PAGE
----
Norway’s Princess Ingrid Alexandra, second in line to the throne after her father Crown Prince Haakon, turned 13 over the weekend. If nothing unexpected occurs, she’ll eventually become Norway first reigning queen in more than 600 years.
Newspaper Aftenposten pointed out on Saturday, Ingrid Alexandra’s birthday, that the last time a queen was monarch in Norway was from 1388 to 1412. That’s when Margrete I, daughter of the founder of the Kalmar Union, reigned over Norway, Sweden and Denmark in the years before Norway fell under Danish rule.
Flags flew on public buildings on Saturday and the royal yacht was decked out in festive nautical regalia, but Ingrid Alexandra’s 13th birthday on January 21st was otherwise celebrated “privately” with family and friends, according to a Royal Palace spokesperson. Her older non-royal half-brother Marius Borg Høiby, son of Crown Princess Mette-Marit when she was a single mother before meeting Haakon, was reportedly the only family member not present at Ingrid Alexandra’s birthday party: He moved to California on his own 20th birthday earlier this month, in what his mother controversially claimed was at least partly motivated by a desire to avoid the media and public spotlight when it wasn’t on his own terms.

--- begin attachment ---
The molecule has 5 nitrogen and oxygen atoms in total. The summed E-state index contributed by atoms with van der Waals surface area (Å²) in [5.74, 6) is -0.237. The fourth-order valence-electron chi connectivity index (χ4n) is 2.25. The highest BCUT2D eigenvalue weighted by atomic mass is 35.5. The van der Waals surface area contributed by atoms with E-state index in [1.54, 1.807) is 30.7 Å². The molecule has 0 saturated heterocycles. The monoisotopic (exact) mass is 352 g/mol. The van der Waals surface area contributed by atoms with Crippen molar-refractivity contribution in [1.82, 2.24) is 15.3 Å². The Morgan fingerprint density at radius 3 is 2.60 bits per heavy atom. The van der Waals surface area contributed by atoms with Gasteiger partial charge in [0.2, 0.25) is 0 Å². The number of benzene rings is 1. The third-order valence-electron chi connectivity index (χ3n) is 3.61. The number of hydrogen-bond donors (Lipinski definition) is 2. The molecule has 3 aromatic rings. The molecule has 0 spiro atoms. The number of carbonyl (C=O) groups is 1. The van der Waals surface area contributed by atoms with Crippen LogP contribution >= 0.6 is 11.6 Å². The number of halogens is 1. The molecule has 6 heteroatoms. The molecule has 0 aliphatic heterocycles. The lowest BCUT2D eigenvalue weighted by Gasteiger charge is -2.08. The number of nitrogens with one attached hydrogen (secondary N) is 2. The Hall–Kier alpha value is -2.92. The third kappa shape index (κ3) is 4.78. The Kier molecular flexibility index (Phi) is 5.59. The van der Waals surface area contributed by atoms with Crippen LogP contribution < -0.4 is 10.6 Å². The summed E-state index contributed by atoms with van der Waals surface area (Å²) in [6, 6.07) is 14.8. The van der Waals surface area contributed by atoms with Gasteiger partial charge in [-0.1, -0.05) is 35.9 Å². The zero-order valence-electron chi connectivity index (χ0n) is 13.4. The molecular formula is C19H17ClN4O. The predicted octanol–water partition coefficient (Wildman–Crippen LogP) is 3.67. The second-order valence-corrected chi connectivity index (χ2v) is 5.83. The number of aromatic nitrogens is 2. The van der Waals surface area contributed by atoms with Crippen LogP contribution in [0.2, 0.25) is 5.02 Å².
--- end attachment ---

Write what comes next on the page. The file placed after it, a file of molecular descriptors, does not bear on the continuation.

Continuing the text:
Ingrid Alexandra is very much a public person but coverage of her has been restrained so far. It’s in part a combination of an apparent decline in interest in the royals by established, edited media and efforts by the Royal Palace and the young heir to the throne’s parents to control access. Mette-Marit, who was a commoner from Kristiansand before marrying into Norway’s royal family, has been particularly critical of the media but not always concrete in her complaints. “We’re always willing to listen to criticism, but the crown princess’ reprimand of us was very general and difficult to learn anything from,” Reidun Kjelling Nybø of Norway’s professional editors’ organization (Norsk Redaktørforening) told Aftenposten.
Palace officials, meanwhile, reported that Princess Ingrid Alexandra likes to draw, read books, listen to music, play piano and play with the family’s dog, Milly Kakao. She also reportedly likes to ski in the winter, thus taking part in a sport that’s nearly obligatory for a Norwegian royal.
It was controversial when her parents pulled her out of Norway’s public schools and sent her to the private and expensive Oslo International School in suburban Bærum instead. That sent a signal that was not welcomed in egalitarian Norway but had to be accepted. Ironically, her international school was among the few schools in Norway that did not raise the flag on the princess’ birthday: “As an international school, we keep a neutral position regarding flagging,” its rector Janecke Aarnæs told Aftenposten. “We fly the school flag every day as a symbol of our multicultural and multilingual educational milieu.” The only day that the Norwegian flag is flown is in connection with Norway’s national day on the 17th of May, but not on the holiday itself, because then the school is closed.